Back to blog

#AskAnAdult: Spending money to make money

This week on #AskAnAdult over at the Kastor & Pollux blog, Meghan Yuri Young asks:

“As a freelancer, would it be in my best interest to hire an accountant or a financial advisor? Are they different?”
Hey gurl, way to go for being a hustler! One of the biggest mistakes that self-employed people make is that they think they can do ALL the jobs and wear ALL the hats. Not always a kewt look. If you are not great at bookkeeping or finance in general, it may make sense to bring in someone to help you. Experts will cost money but they often save you money overall.
Image by Olivia Genovese

And yes, accountants and financial advisors are different! A financial advisor is usually someone who sells insurance or investments. On your personal financial portfolio, it may make sense for you to talk to a financial advisor if you’re interested in purchasing life and critical illness insurance to protect you in case anything happens.

Unfortunately as a freelancer, we don’t have an employer offering us this benefit but we do have the option to go out and get our own insurance. Also, if you are debt-free, a financial advisor can help you explore investment options. BTW, most of them get paid a commission on whatever you buy so there usually isn’t a service fee.

Image by Olivia Genovese

An accountant will help you with bookkeeping, filing your taxes, and will also help you with financial modelling for your business. FYI: financial modelling is not as sexy as it sounds. It’s where you create different models to measure how your business is doing financially or projecting how your business will do in the future.

One of the main financial models is a cashflow statement that is basically your business budget telling you if the cash is flowing in or dried up like Scott Storch’s lifestyle. Anywho… having proper bookkeeping and models like a cashflow statement is important—but if numbers and spreadsheets scare you, have no fear.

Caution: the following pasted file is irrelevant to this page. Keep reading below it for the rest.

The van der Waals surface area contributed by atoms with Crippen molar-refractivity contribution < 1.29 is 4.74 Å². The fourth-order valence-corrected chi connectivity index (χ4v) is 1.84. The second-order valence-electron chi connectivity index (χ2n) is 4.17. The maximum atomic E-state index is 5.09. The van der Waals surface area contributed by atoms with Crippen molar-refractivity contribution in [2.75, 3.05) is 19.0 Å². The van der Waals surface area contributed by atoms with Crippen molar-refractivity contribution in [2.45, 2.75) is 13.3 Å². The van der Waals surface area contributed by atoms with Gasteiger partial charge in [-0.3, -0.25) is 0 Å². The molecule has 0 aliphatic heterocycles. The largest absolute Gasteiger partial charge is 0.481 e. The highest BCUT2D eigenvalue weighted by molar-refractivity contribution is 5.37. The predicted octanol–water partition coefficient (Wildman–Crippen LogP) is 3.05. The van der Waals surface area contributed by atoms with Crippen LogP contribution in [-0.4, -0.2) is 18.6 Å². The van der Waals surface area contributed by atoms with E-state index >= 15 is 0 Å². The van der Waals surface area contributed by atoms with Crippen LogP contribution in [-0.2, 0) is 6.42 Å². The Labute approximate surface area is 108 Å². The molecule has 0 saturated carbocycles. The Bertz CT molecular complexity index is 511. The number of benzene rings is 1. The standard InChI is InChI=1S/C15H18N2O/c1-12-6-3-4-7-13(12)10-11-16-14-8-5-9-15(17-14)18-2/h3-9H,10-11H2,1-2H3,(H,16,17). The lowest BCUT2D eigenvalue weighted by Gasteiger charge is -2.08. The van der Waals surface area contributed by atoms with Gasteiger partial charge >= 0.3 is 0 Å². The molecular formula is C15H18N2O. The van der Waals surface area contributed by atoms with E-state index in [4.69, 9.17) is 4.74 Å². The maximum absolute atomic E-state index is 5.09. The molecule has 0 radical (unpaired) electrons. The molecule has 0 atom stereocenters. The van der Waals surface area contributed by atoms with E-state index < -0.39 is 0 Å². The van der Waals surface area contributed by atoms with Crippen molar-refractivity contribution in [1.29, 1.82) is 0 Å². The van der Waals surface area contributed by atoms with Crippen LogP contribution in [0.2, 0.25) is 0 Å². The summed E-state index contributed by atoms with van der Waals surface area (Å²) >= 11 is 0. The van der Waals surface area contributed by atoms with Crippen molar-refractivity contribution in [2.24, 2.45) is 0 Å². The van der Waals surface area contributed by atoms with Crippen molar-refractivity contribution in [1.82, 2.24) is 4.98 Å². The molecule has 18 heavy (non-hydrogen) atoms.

Image by Olivia Genovese

If you are a freelancer but aren’t in the position to raise money for your business yet, you most likely won’t need complex financial models; you can get by on doing the following:

1. Day to day bookkeeping: You need a way to invoice, keep track of your cashflow, who owes you money, and your expenses so when it comes time to file your annual taxes, you’ve got your shit under control. You can pay an accountant, bookkeeper, or online service like Tantelo or Bench to do it. You can also manage it yourself through platforms like Wave or Quickbooks. These are quite easy to use if you have the time and want to keep costs down.

2. Filing your taxes: With the platforms noted above, it can be simple to do your own bookkeeping if it’s just for you as a freelancer, but I really recommend hiring an accountant to file your taxes and handle that side of your accounting. They usually know things that you may not be aware of that can save you $$$ on your taxes. You can usually get an accountant to prepare your year-end filing for a few hundred dollars (Tantelo charges $250 for this). Also, filing taxes sucks, so why not pay someone to do it so you can get out to make more money doing what you do well instead?

To see the rest of the post, head over to the Kastor & Pollux blog!

For more financial tips, sign up to be a MogoMember!

Got any questions that you want to #AskAnAdult? Send them in...

Chantel Chapman is Mogo's Financial Fitness Coach and Credit Score Expert. She teaches you how to be an adult, and is also the host of our Adulting 101 events. With over a decade’s experience as a mortgage broker, Chantel recognized a need for financial education with many of her first-time homebuyers, so she began creating custom content to help guide them. Chantel is the founder of Holler For Your Dollar, a consulting firm that jump-starts anyone who’s ready to dive into the world of Adulting or entrepreneurship. Her role at Mogo puts her skills to use creating and teaching digestible, educational financial literacy content geared to millennials and daring entrepreneurs.

What are you looking for?

What are you looking for?